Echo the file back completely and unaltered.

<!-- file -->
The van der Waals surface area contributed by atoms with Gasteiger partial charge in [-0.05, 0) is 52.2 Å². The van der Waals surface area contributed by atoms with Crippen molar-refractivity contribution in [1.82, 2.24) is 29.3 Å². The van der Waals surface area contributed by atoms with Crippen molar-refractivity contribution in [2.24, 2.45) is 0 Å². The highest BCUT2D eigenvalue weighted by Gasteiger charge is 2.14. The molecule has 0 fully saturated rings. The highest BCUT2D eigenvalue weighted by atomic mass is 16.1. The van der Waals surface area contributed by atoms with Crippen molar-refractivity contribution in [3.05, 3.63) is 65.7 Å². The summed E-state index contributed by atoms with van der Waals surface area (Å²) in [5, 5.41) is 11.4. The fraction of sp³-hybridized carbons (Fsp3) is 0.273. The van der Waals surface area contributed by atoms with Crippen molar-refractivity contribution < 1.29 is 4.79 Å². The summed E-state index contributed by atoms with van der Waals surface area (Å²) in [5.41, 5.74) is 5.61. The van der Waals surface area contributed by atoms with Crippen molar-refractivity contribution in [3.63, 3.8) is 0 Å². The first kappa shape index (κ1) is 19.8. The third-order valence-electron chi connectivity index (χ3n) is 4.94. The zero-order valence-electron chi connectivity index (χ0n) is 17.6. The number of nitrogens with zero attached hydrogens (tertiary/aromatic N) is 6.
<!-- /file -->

The van der Waals surface area contributed by atoms with Gasteiger partial charge in [-0.05, 0) is 52.2 Å². The van der Waals surface area contributed by atoms with Crippen molar-refractivity contribution in [1.82, 2.24) is 29.3 Å². The van der Waals surface area contributed by atoms with Crippen molar-refractivity contribution in [2.24, 2.45) is 0 Å². The highest BCUT2D eigenvalue weighted by Gasteiger charge is 2.14. The molecule has 0 fully saturated rings. The highest BCUT2D eigenvalue weighted by atomic mass is 16.1. The van der Waals surface area contributed by atoms with Crippen molar-refractivity contribution in [3.05, 3.63) is 65.7 Å². The summed E-state index contributed by atoms with van der Waals surface area (Å²) in [5, 5.41) is 11.4. The fraction of sp³-hybridized carbons (Fsp3) is 0.273. The van der Waals surface area contributed by atoms with Crippen molar-refractivity contribution < 1.29 is 4.79 Å². The summed E-state index contributed by atoms with van der Waals surface area (Å²) in [5.41, 5.74) is 5.61. The van der Waals surface area contributed by atoms with Crippen molar-refractivity contribution in [3.63, 3.8) is 0 Å². The first kappa shape index (κ1) is 19.8. The third-order valence-electron chi connectivity index (χ3n) is 4.94. The zero-order valence-electron chi connectivity index (χ0n) is 17.6. The number of nitrogens with zero attached hydrogens (tertiary/aromatic N) is 6.